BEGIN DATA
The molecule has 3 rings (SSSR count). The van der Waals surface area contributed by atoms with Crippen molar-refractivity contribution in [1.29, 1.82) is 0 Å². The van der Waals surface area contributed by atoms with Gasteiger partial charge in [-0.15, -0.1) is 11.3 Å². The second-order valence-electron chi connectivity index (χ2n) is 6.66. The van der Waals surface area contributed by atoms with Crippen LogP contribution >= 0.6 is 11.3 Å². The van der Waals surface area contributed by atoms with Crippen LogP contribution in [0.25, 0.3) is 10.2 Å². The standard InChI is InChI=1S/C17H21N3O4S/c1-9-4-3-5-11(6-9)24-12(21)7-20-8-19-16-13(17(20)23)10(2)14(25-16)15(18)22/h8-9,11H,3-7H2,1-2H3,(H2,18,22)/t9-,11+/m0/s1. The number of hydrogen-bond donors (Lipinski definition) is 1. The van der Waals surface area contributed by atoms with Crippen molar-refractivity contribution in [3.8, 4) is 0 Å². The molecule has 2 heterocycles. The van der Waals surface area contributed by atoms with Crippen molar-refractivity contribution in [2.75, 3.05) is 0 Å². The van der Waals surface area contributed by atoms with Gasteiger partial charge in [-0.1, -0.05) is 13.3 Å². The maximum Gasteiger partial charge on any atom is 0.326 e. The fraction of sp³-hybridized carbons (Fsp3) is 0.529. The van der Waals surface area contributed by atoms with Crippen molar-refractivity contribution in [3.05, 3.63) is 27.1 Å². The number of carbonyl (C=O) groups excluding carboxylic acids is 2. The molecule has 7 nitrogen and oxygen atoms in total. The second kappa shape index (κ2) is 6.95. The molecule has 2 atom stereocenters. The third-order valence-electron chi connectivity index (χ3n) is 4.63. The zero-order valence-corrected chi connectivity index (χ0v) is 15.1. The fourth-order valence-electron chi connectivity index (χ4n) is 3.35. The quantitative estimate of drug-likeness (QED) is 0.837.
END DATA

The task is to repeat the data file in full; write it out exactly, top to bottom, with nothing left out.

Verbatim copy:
The molecule has 3 rings (SSSR count). The van der Waals surface area contributed by atoms with Crippen molar-refractivity contribution in [1.29, 1.82) is 0 Å². The van der Waals surface area contributed by atoms with Gasteiger partial charge in [-0.15, -0.1) is 11.3 Å². The second-order valence-electron chi connectivity index (χ2n) is 6.66. The van der Waals surface area contributed by atoms with Crippen LogP contribution >= 0.6 is 11.3 Å². The van der Waals surface area contributed by atoms with Crippen LogP contribution in [0.25, 0.3) is 10.2 Å². The standard InChI is InChI=1S/C17H21N3O4S/c1-9-4-3-5-11(6-9)24-12(21)7-20-8-19-16-13(17(20)23)10(2)14(25-16)15(18)22/h8-9,11H,3-7H2,1-2H3,(H2,18,22)/t9-,11+/m0/s1. The number of hydrogen-bond donors (Lipinski definition) is 1. The van der Waals surface area contributed by atoms with Crippen molar-refractivity contribution in [3.8, 4) is 0 Å². The molecule has 2 heterocycles. The van der Waals surface area contributed by atoms with Crippen molar-refractivity contribution in [2.75, 3.05) is 0 Å². The van der Waals surface area contributed by atoms with Gasteiger partial charge in [-0.1, -0.05) is 13.3 Å². The maximum Gasteiger partial charge on any atom is 0.326 e. The fraction of sp³-hybridized carbons (Fsp3) is 0.529. The van der Waals surface area contributed by atoms with Crippen molar-refractivity contribution in [3.05, 3.63) is 27.1 Å². The number of carbonyl (C=O) groups excluding carboxylic acids is 2. The molecule has 7 nitrogen and oxygen atoms in total. The second kappa shape index (κ2) is 6.95. The molecule has 2 atom stereocenters. The third-order valence-electron chi connectivity index (χ3n) is 4.63. The zero-order valence-corrected chi connectivity index (χ0v) is 15.1. The fourth-order valence-electron chi connectivity index (χ4n) is 3.35. The quantitative estimate of drug-likeness (QED) is 0.837.